In 2016 author Jessica Turner surveyed 2000 working moms. Two-thirds said that marriage or making time for their partner was a challenge. For instance, one working mom wrote: “My husband and I are so busy and tired that we ‘forget’ to pay attention to each other.”
Another wrote: “My husband and I find it difficult to find time to have any sort of conversation outside of work and kids.”
Another working mom expressed: “I feel as if I have become a roommate to my husband. I love and adore him, but I have no energy left after taking care of the kids. I miss him dearly, but I feel as if I have nothing left to give.”
Many, many husbands and wives feel this way. They feel disconnected from their partners and too exhausted to do anything about it.
When was the last time you really talked to your spouse—not about bills or kids or schedules? How often do you talk about how you’re doing, and what’s on your mind? How often do you look at each other—really look at each other?
Our partners often get the short end of the stick. Because we can’t exactly ignore our kids. And we can’t ignore work. And we have to eat, which typically requires grocery shopping and cooking. And we have to maintain the household (even just a bit). So since something has to give, sadly, it’s usually our relationship.
However, there are simple and small yet significant things you can do to reconnect and strengthen your relationship.
Turner talked to several counselors for her new excellent, encouraging book Stretched Too Thin: How Working Moms Can Lose the Guilt, Work Smarter and Thrive (that’s where the above comments come from).
For instance, Bill Lokey suggested these valuable tips:
- Share a high and low from your day with each other. Be honest about the best and worst parts of your day. This is an important opportunity to share your heart with your spouse—and for your spouse to listen fully, without interrupting and without judgment.
- Read to each other in the evenings. It doesn’t matter what book you choose. It’s the act of reading that inspires intimacy. For instance, here’s a sweet snippet from a working mom who read with her husband on vacation: “The intimacy of sharing written words and a story in your head can be very special. Watching someone speak, hearing their voice, and even feeling their breath are things we don’t tend to do naturally. When they read to you, you automatically watch their mouth and tongue move around the words and their facial expression change…Your own breathing begins to sync with theirs as you become aware of the rhythm of their chest, as they breathe in to catch the next word. For me, it’s made me want to place my hand on his chest as it moves up and down, inhaling and exhaling characters, plots, and chapters.”
- Play a board game. Maybe you played certain games when you first started dating. Or maybe you want to try games you loved as a child. Either way, playing together is powerful. As psychiatrist Stuart Brown, M.D., writes in his book Play: How it Shapes the Brain, Opens the Imagination, and Invigorates the Soul, play “allows us to express our joy and connect most deeply with the best in ourselves, and in others…Play is the purest expression of love.”
- Try prompts. According to Turner, “certain questions are designed to unpack a person’s personal narrative”—no matter how minor or silly they might seem. For instance, she suggests these prompts: “What is your favorite memory from childhood? What is your favorite game and why? What is the most embarrassing experience of your life?” Other questions to consider: What’s your version of an ideal day, from sunup to sundown? What are you currently wishing for? What’s the best joke you’ve ever heard? What skill do you yearn to learn? What makes you want to cry? What always cracks you up?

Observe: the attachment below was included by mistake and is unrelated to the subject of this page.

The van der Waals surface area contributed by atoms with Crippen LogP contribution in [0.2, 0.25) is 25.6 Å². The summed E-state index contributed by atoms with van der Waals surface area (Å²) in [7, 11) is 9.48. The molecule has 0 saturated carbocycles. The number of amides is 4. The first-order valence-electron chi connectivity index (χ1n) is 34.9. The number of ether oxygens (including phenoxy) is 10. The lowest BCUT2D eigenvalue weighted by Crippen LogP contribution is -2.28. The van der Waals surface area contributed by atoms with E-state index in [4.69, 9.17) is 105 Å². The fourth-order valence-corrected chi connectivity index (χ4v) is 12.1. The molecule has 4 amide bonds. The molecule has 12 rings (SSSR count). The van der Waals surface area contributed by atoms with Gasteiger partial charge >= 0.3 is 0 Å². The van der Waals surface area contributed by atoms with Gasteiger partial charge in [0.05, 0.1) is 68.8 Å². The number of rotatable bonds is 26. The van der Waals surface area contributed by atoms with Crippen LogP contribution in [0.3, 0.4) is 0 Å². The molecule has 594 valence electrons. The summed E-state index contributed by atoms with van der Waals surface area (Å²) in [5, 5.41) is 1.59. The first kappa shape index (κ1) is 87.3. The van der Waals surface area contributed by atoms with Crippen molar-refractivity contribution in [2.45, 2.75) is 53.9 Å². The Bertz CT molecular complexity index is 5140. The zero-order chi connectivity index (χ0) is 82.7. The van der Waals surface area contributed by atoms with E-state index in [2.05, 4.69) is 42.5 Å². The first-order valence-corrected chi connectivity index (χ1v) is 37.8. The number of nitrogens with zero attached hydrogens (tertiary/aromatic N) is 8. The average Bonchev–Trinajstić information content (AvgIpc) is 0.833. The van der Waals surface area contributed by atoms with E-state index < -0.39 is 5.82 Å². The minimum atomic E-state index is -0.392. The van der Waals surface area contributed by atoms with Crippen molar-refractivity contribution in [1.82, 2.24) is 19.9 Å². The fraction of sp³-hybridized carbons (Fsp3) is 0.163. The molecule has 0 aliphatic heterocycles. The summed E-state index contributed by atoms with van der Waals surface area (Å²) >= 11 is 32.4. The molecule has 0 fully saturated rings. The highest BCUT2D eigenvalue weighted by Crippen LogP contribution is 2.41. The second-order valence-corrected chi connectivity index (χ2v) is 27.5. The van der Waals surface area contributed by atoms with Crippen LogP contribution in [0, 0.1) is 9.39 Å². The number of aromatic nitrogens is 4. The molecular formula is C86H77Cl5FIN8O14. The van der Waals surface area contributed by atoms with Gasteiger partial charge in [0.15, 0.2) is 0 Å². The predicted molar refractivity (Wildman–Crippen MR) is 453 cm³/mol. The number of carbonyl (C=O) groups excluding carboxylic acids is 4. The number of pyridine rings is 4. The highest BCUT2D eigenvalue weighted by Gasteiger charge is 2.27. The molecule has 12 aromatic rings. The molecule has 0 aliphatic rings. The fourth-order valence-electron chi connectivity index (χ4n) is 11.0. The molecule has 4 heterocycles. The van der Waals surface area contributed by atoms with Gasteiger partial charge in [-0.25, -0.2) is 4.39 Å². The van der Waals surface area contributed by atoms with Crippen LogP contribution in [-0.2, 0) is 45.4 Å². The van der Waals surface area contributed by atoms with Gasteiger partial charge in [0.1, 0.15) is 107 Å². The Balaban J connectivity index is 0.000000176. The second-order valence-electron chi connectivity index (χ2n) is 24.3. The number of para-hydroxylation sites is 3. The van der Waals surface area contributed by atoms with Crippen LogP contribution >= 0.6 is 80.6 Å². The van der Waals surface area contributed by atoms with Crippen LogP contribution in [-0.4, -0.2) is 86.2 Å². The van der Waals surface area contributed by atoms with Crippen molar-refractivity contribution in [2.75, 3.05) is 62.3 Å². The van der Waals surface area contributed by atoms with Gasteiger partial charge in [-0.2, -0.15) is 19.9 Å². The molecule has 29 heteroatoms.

- Pray together. “By presenting your prayers and petitions to God as one marital unit, you will forge a stronger connection,” Turner writes. If praying doesn’t resonate with you, think about other small ways you can connect on a deeper level. Maybe you meditate together. Maybe you sit in silence and simply hold hands. Maybe you talk about what you want for your family.
Another counselor Dawn Sturkey tells Turner that she recommends many of her couple clients savor quality time on Sundays. That’s because many people don’t work then and the kids usually go to bed earlier than on Friday and Saturday. Turner and her husband always watch a show on Sundays. They have three kids and both work full-time. (In addition to her writing and blog The Mom Creative, Turner also works 9 to 5.) Their kids already know that they need to be in bed right at their bedtime because mom and dad are spending that time together.
It’s also important to remember the basics. We tend to be kinder (and more polite!) to others, including complete strangers, than to our partners. Turner reminds us to use words like “please” and “thank you”—and to incorporate sweet gestures. For instance, she has a stack of “I love you” cards, which she sometimes fills out and slips into her husband’s computer case. “Kindness always is appreciated, and the ones we love the most should experience it the most frequently,” she writes.
Reconnecting to our partners is about being intentional. It’s about paying attention to each other. It’s about getting to know each other—even if we’ve been together for over a decade. It’s about appreciating the relationship, and reminding yourself regularly of just how blessed you both are.
Reconnecting doesn’t require big things. It can be a short but sweet conversation before bedtime. It can be a game of Scrabble. It can be a long embrace. It can be a silly question. It can be 20 minutes of your favorite show. It can be saying “I love you. I’m so proud of you,” or “How can I help?” or “I am here.”